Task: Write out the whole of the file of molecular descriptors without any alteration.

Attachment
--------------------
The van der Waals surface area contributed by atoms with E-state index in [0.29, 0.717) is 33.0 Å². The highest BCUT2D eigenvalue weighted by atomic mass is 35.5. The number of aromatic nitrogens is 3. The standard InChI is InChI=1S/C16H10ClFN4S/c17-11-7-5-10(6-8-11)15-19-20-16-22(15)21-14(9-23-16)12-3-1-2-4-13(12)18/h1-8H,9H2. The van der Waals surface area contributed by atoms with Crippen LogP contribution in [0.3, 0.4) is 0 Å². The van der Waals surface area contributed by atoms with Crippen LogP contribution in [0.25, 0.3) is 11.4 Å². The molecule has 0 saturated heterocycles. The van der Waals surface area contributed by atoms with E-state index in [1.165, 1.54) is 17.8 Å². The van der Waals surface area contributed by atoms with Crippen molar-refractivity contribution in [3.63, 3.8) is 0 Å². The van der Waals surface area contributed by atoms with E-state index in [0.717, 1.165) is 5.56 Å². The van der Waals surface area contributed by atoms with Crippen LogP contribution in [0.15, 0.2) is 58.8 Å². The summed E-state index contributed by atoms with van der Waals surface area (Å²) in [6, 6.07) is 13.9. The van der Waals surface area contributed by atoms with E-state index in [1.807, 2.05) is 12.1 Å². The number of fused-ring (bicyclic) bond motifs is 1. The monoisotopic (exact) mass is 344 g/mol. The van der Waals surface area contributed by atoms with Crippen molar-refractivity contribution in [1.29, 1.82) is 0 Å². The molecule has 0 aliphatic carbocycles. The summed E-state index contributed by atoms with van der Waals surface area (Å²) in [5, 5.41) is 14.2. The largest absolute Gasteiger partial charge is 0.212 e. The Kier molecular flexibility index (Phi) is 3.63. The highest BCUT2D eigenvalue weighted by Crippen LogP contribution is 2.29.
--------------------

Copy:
The van der Waals surface area contributed by atoms with E-state index in [0.29, 0.717) is 33.0 Å². The highest BCUT2D eigenvalue weighted by atomic mass is 35.5. The number of aromatic nitrogens is 3. The standard InChI is InChI=1S/C16H10ClFN4S/c17-11-7-5-10(6-8-11)15-19-20-16-22(15)21-14(9-23-16)12-3-1-2-4-13(12)18/h1-8H,9H2. The van der Waals surface area contributed by atoms with Crippen LogP contribution in [0.3, 0.4) is 0 Å². The van der Waals surface area contributed by atoms with Crippen LogP contribution in [0.25, 0.3) is 11.4 Å². The molecule has 0 saturated heterocycles. The van der Waals surface area contributed by atoms with E-state index in [1.165, 1.54) is 17.8 Å². The van der Waals surface area contributed by atoms with Crippen molar-refractivity contribution in [3.63, 3.8) is 0 Å². The van der Waals surface area contributed by atoms with E-state index in [0.717, 1.165) is 5.56 Å². The van der Waals surface area contributed by atoms with Crippen LogP contribution in [0.15, 0.2) is 58.8 Å². The summed E-state index contributed by atoms with van der Waals surface area (Å²) in [6, 6.07) is 13.9. The van der Waals surface area contributed by atoms with E-state index in [1.807, 2.05) is 12.1 Å². The number of fused-ring (bicyclic) bond motifs is 1. The monoisotopic (exact) mass is 344 g/mol. The van der Waals surface area contributed by atoms with Crippen molar-refractivity contribution in [1.29, 1.82) is 0 Å². The molecule has 0 aliphatic carbocycles. The summed E-state index contributed by atoms with van der Waals surface area (Å²) in [5, 5.41) is 14.2. The largest absolute Gasteiger partial charge is 0.212 e. The Kier molecular flexibility index (Phi) is 3.63. The highest BCUT2D eigenvalue weighted by Crippen LogP contribution is 2.29.